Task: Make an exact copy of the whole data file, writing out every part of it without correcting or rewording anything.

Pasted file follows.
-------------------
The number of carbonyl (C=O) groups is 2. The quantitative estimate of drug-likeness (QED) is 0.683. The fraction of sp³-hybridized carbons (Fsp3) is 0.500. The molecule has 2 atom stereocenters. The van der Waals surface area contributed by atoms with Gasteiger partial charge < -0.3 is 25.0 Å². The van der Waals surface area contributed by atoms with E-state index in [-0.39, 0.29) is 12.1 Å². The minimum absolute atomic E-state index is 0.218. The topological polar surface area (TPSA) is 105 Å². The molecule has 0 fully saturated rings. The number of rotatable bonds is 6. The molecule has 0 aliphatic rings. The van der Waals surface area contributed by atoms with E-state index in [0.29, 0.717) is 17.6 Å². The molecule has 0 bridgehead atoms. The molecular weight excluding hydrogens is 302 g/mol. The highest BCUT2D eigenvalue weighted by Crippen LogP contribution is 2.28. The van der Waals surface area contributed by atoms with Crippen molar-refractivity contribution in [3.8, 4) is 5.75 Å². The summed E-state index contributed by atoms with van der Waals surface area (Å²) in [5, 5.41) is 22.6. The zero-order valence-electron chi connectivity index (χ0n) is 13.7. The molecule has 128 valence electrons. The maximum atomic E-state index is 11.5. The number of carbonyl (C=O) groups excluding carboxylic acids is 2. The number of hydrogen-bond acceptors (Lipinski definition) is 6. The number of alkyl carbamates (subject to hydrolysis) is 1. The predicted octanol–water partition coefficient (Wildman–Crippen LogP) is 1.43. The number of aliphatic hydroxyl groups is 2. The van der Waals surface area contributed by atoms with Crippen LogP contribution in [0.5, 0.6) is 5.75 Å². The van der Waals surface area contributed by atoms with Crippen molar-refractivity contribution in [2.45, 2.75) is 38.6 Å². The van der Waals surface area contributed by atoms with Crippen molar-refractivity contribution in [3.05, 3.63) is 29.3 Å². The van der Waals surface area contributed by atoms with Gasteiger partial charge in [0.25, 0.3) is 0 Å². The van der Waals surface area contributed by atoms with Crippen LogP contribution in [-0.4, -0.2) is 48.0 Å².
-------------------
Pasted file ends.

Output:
The number of carbonyl (C=O) groups is 2. The quantitative estimate of drug-likeness (QED) is 0.683. The fraction of sp³-hybridized carbons (Fsp3) is 0.500. The molecule has 2 atom stereocenters. The van der Waals surface area contributed by atoms with Gasteiger partial charge < -0.3 is 25.0 Å². The van der Waals surface area contributed by atoms with E-state index in [-0.39, 0.29) is 12.1 Å². The minimum absolute atomic E-state index is 0.218. The topological polar surface area (TPSA) is 105 Å². The molecule has 0 fully saturated rings. The number of rotatable bonds is 6. The molecule has 0 aliphatic rings. The van der Waals surface area contributed by atoms with E-state index in [0.29, 0.717) is 17.6 Å². The molecule has 0 bridgehead atoms. The molecular weight excluding hydrogens is 302 g/mol. The highest BCUT2D eigenvalue weighted by Crippen LogP contribution is 2.28. The van der Waals surface area contributed by atoms with Crippen molar-refractivity contribution in [3.8, 4) is 5.75 Å². The summed E-state index contributed by atoms with van der Waals surface area (Å²) in [5, 5.41) is 22.6. The zero-order valence-electron chi connectivity index (χ0n) is 13.7. The molecule has 128 valence electrons. The maximum atomic E-state index is 11.5. The number of carbonyl (C=O) groups excluding carboxylic acids is 2. The number of hydrogen-bond acceptors (Lipinski definition) is 6. The number of alkyl carbamates (subject to hydrolysis) is 1. The predicted octanol–water partition coefficient (Wildman–Crippen LogP) is 1.43. The number of aliphatic hydroxyl groups is 2. The van der Waals surface area contributed by atoms with Crippen LogP contribution in [0.5, 0.6) is 5.75 Å². The van der Waals surface area contributed by atoms with Crippen molar-refractivity contribution in [2.45, 2.75) is 38.6 Å². The van der Waals surface area contributed by atoms with Crippen molar-refractivity contribution in [3.05, 3.63) is 29.3 Å². The van der Waals surface area contributed by atoms with Gasteiger partial charge in [0.25, 0.3) is 0 Å². The van der Waals surface area contributed by atoms with Crippen LogP contribution in [-0.4, -0.2) is 48.0 Å².